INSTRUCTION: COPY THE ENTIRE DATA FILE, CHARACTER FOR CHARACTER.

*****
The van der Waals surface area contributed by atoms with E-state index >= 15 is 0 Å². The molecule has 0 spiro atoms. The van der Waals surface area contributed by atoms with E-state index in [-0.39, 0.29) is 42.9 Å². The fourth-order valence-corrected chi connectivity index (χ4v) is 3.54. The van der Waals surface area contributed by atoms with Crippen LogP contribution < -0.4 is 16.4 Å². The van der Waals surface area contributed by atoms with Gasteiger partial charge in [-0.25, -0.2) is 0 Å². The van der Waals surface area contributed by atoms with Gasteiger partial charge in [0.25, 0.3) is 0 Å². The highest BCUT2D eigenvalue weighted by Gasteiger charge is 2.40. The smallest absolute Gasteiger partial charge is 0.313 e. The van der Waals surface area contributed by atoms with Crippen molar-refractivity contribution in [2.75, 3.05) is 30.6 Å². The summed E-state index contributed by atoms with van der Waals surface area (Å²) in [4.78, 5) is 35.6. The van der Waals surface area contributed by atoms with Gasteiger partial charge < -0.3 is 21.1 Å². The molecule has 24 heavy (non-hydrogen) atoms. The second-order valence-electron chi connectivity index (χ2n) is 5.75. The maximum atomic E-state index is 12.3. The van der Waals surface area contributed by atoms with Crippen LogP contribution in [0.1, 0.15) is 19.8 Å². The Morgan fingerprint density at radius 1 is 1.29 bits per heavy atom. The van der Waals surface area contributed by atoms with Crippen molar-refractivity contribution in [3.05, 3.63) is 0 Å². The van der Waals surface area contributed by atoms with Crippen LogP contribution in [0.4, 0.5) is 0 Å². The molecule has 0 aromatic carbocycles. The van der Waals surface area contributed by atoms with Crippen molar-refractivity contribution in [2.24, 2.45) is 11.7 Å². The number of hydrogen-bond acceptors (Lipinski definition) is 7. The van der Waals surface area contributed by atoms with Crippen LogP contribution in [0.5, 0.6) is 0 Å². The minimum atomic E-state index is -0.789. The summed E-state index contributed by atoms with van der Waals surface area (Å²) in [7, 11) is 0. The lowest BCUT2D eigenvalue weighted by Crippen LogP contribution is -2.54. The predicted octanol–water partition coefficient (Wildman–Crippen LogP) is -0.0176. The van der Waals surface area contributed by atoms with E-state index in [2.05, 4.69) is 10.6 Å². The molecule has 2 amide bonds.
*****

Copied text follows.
The van der Waals surface area contributed by atoms with E-state index >= 15 is 0 Å². The molecule has 0 spiro atoms. The van der Waals surface area contributed by atoms with E-state index in [-0.39, 0.29) is 42.9 Å². The fourth-order valence-corrected chi connectivity index (χ4v) is 3.54. The van der Waals surface area contributed by atoms with Crippen LogP contribution < -0.4 is 16.4 Å². The van der Waals surface area contributed by atoms with Gasteiger partial charge in [-0.25, -0.2) is 0 Å². The van der Waals surface area contributed by atoms with Gasteiger partial charge in [0.25, 0.3) is 0 Å². The highest BCUT2D eigenvalue weighted by Gasteiger charge is 2.40. The smallest absolute Gasteiger partial charge is 0.313 e. The van der Waals surface area contributed by atoms with Crippen molar-refractivity contribution in [2.75, 3.05) is 30.6 Å². The summed E-state index contributed by atoms with van der Waals surface area (Å²) in [4.78, 5) is 35.6. The van der Waals surface area contributed by atoms with Gasteiger partial charge < -0.3 is 21.1 Å². The molecule has 24 heavy (non-hydrogen) atoms. The second-order valence-electron chi connectivity index (χ2n) is 5.75. The maximum atomic E-state index is 12.3. The van der Waals surface area contributed by atoms with Crippen LogP contribution in [0.1, 0.15) is 19.8 Å². The Morgan fingerprint density at radius 1 is 1.29 bits per heavy atom. The van der Waals surface area contributed by atoms with Crippen molar-refractivity contribution in [3.05, 3.63) is 0 Å². The van der Waals surface area contributed by atoms with Crippen LogP contribution in [0.4, 0.5) is 0 Å². The molecule has 0 aromatic carbocycles. The van der Waals surface area contributed by atoms with Crippen molar-refractivity contribution in [2.24, 2.45) is 11.7 Å². The number of hydrogen-bond acceptors (Lipinski definition) is 7. The van der Waals surface area contributed by atoms with Crippen LogP contribution in [0.5, 0.6) is 0 Å². The minimum atomic E-state index is -0.789. The summed E-state index contributed by atoms with van der Waals surface area (Å²) in [7, 11) is 0. The lowest BCUT2D eigenvalue weighted by Crippen LogP contribution is -2.54. The predicted octanol–water partition coefficient (Wildman–Crippen LogP) is -0.0176. The van der Waals surface area contributed by atoms with E-state index in [2.05, 4.69) is 10.6 Å². The molecule has 2 amide bonds.